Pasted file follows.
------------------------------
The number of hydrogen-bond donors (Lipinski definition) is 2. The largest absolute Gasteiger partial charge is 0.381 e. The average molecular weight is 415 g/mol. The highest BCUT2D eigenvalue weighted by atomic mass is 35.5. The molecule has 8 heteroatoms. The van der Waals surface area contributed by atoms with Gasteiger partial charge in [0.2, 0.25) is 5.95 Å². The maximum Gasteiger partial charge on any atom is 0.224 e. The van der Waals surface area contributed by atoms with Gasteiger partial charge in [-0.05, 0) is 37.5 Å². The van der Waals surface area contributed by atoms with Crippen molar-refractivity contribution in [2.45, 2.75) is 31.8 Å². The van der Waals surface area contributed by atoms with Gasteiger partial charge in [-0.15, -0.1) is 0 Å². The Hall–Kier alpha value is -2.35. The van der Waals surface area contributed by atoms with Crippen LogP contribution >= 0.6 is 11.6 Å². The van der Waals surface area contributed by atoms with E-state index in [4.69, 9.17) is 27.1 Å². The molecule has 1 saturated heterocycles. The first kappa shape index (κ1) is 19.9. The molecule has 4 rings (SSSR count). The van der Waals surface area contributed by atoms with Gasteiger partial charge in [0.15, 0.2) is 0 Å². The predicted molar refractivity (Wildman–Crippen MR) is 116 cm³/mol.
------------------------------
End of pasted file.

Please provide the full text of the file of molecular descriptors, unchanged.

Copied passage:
The number of hydrogen-bond donors (Lipinski definition) is 2. The largest absolute Gasteiger partial charge is 0.381 e. The average molecular weight is 415 g/mol. The highest BCUT2D eigenvalue weighted by atomic mass is 35.5. The molecule has 8 heteroatoms. The van der Waals surface area contributed by atoms with Gasteiger partial charge in [0.2, 0.25) is 5.95 Å². The maximum Gasteiger partial charge on any atom is 0.224 e. The van der Waals surface area contributed by atoms with Gasteiger partial charge in [-0.05, 0) is 37.5 Å². The van der Waals surface area contributed by atoms with Crippen molar-refractivity contribution in [2.45, 2.75) is 31.8 Å². The van der Waals surface area contributed by atoms with Gasteiger partial charge in [-0.15, -0.1) is 0 Å². The Hall–Kier alpha value is -2.35. The van der Waals surface area contributed by atoms with Crippen LogP contribution >= 0.6 is 11.6 Å². The van der Waals surface area contributed by atoms with E-state index in [4.69, 9.17) is 27.1 Å². The molecule has 1 saturated heterocycles. The first kappa shape index (κ1) is 19.9. The molecule has 4 rings (SSSR count). The van der Waals surface area contributed by atoms with Gasteiger partial charge in [0.15, 0.2) is 0 Å². The predicted molar refractivity (Wildman–Crippen MR) is 116 cm³/mol.